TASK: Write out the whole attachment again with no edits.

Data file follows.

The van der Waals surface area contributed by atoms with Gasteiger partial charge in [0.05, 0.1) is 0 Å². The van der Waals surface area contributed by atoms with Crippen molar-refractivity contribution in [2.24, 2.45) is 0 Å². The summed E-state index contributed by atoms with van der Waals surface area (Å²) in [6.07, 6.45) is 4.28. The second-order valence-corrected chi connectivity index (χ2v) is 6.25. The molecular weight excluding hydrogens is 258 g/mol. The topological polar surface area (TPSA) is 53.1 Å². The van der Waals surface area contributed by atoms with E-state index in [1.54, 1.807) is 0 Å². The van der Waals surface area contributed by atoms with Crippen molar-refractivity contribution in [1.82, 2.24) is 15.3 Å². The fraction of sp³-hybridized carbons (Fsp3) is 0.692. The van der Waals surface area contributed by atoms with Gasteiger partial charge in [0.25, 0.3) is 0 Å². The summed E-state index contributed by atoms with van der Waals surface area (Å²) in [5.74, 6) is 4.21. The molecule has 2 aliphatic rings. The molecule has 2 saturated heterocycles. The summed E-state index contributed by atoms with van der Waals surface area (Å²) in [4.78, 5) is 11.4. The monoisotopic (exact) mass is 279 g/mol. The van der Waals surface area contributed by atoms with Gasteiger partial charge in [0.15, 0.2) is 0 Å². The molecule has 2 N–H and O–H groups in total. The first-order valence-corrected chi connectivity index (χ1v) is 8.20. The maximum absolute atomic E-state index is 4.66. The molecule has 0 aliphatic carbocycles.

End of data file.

The van der Waals surface area contributed by atoms with Gasteiger partial charge in [0.05, 0.1) is 0 Å². The van der Waals surface area contributed by atoms with Crippen molar-refractivity contribution in [2.24, 2.45) is 0 Å². The summed E-state index contributed by atoms with van der Waals surface area (Å²) in [6.07, 6.45) is 4.28. The second-order valence-corrected chi connectivity index (χ2v) is 6.25. The molecular weight excluding hydrogens is 258 g/mol. The topological polar surface area (TPSA) is 53.1 Å². The van der Waals surface area contributed by atoms with E-state index in [1.54, 1.807) is 0 Å². The van der Waals surface area contributed by atoms with Crippen molar-refractivity contribution in [1.82, 2.24) is 15.3 Å². The fraction of sp³-hybridized carbons (Fsp3) is 0.692. The van der Waals surface area contributed by atoms with Gasteiger partial charge in [0.25, 0.3) is 0 Å². The summed E-state index contributed by atoms with van der Waals surface area (Å²) in [5.74, 6) is 4.21. The molecule has 2 aliphatic rings. The molecule has 2 saturated heterocycles. The summed E-state index contributed by atoms with van der Waals surface area (Å²) in [4.78, 5) is 11.4. The monoisotopic (exact) mass is 279 g/mol. The van der Waals surface area contributed by atoms with Gasteiger partial charge in [0.15, 0.2) is 0 Å². The molecule has 2 N–H and O–H groups in total. The first-order valence-corrected chi connectivity index (χ1v) is 8.20. The maximum absolute atomic E-state index is 4.66. The molecule has 0 aliphatic carbocycles.